This place, this crowded Long Island, still harbors tigers in the night, as in tiger salamanders; if you doubt this go then on a warm and dank late winter night when the scent of pine is strong and you can watch these magnificent ambystomid salamanders – the mole salamanders as charismatic as any amphibian can be – engaged in an eons old urge to reproduce as they crawl down to their vernal ponds in search of a mate;
This place, Long Island, where the striped skunk hangs on by its fingernails and the gray fox by the tips of its fingernails;
This place, Long Island, whose citizens led the successful fight to end the DDT madness, who passed a county bottle bill which catalyzed a state bottle law, who banned sudsy detergents, who have voted for 19 out 20 ballot measures to protect land, and who dedicated its four rivers to the state’s river protection program; whose bays and estuaries – the Peconic Bay, Moriches and Great South Bay, and LI Sound are the focus of curative measures to restore their ecological health and vitality;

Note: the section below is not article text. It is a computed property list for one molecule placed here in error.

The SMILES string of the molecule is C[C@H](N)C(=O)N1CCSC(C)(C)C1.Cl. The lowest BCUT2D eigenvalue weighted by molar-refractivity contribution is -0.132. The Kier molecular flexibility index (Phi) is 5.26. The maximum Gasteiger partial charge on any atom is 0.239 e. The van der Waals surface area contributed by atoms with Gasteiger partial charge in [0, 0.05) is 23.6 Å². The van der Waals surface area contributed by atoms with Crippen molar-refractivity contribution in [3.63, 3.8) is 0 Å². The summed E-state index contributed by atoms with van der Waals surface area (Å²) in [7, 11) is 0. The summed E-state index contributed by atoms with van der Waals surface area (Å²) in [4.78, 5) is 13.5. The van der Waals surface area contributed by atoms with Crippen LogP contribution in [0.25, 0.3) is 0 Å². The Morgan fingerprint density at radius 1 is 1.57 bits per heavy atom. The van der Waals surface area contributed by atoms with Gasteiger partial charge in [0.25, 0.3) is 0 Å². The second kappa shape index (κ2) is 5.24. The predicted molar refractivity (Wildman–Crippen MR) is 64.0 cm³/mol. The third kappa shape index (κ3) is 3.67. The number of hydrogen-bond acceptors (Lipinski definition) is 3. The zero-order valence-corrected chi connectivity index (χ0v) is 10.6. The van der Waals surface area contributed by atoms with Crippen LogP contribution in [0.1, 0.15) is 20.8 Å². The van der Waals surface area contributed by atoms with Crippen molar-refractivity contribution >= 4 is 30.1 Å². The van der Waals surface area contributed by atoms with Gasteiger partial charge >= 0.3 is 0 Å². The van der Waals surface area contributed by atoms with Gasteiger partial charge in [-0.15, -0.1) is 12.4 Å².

This place, Long Island, which has spent more than a billion dollars to protect its wild places and open spaces and has the only federally designated wilderness area in New York State – on that most fragile and dynamic strand of sand called Fire Island – this in a state that boasts the Adirondack and Catskills forest preserves;